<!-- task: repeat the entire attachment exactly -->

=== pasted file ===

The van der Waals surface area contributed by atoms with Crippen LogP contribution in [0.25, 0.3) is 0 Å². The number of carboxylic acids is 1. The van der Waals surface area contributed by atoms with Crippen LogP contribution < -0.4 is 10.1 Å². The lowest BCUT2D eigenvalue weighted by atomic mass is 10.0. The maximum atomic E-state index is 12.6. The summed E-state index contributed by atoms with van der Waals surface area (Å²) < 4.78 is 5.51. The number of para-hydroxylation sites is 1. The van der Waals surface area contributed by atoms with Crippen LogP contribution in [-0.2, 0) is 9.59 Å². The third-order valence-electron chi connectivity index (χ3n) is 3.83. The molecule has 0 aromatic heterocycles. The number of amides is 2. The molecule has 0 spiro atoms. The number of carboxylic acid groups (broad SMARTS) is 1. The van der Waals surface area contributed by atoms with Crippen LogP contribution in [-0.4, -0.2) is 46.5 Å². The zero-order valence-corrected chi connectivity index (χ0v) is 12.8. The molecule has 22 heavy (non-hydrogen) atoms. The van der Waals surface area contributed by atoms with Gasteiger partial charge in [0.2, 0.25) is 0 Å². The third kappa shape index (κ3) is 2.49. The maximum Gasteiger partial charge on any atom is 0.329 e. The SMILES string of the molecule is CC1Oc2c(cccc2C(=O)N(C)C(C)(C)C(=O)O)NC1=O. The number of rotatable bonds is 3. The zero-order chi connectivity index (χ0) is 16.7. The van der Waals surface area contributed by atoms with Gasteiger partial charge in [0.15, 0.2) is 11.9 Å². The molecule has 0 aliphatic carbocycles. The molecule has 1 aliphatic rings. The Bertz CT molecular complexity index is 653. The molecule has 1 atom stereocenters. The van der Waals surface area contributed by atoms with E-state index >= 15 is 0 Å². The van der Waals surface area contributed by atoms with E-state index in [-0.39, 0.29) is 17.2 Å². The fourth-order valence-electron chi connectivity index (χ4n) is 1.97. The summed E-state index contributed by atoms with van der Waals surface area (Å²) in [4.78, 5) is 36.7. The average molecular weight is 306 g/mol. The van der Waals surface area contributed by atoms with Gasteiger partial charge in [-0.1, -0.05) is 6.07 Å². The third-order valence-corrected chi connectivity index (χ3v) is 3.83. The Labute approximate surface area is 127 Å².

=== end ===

The van der Waals surface area contributed by atoms with Crippen LogP contribution in [0.25, 0.3) is 0 Å². The number of carboxylic acids is 1. The van der Waals surface area contributed by atoms with Crippen LogP contribution < -0.4 is 10.1 Å². The lowest BCUT2D eigenvalue weighted by atomic mass is 10.0. The maximum atomic E-state index is 12.6. The summed E-state index contributed by atoms with van der Waals surface area (Å²) < 4.78 is 5.51. The number of para-hydroxylation sites is 1. The van der Waals surface area contributed by atoms with Crippen LogP contribution in [-0.2, 0) is 9.59 Å². The third-order valence-electron chi connectivity index (χ3n) is 3.83. The molecule has 0 aromatic heterocycles. The number of amides is 2. The molecule has 0 spiro atoms. The number of carboxylic acid groups (broad SMARTS) is 1. The van der Waals surface area contributed by atoms with Crippen LogP contribution in [-0.4, -0.2) is 46.5 Å². The zero-order valence-corrected chi connectivity index (χ0v) is 12.8. The molecule has 22 heavy (non-hydrogen) atoms. The van der Waals surface area contributed by atoms with Gasteiger partial charge in [0.2, 0.25) is 0 Å². The third kappa shape index (κ3) is 2.49. The maximum Gasteiger partial charge on any atom is 0.329 e. The SMILES string of the molecule is CC1Oc2c(cccc2C(=O)N(C)C(C)(C)C(=O)O)NC1=O. The number of rotatable bonds is 3. The zero-order chi connectivity index (χ0) is 16.7. The van der Waals surface area contributed by atoms with Gasteiger partial charge in [0.15, 0.2) is 11.9 Å². The molecule has 0 aliphatic carbocycles. The molecule has 1 aliphatic rings. The Bertz CT molecular complexity index is 653. The molecule has 1 atom stereocenters. The van der Waals surface area contributed by atoms with E-state index >= 15 is 0 Å². The van der Waals surface area contributed by atoms with E-state index in [-0.39, 0.29) is 17.2 Å². The fourth-order valence-electron chi connectivity index (χ4n) is 1.97. The summed E-state index contributed by atoms with van der Waals surface area (Å²) in [4.78, 5) is 36.7. The average molecular weight is 306 g/mol. The van der Waals surface area contributed by atoms with Gasteiger partial charge in [-0.1, -0.05) is 6.07 Å². The third-order valence-corrected chi connectivity index (χ3v) is 3.83. The Labute approximate surface area is 127 Å².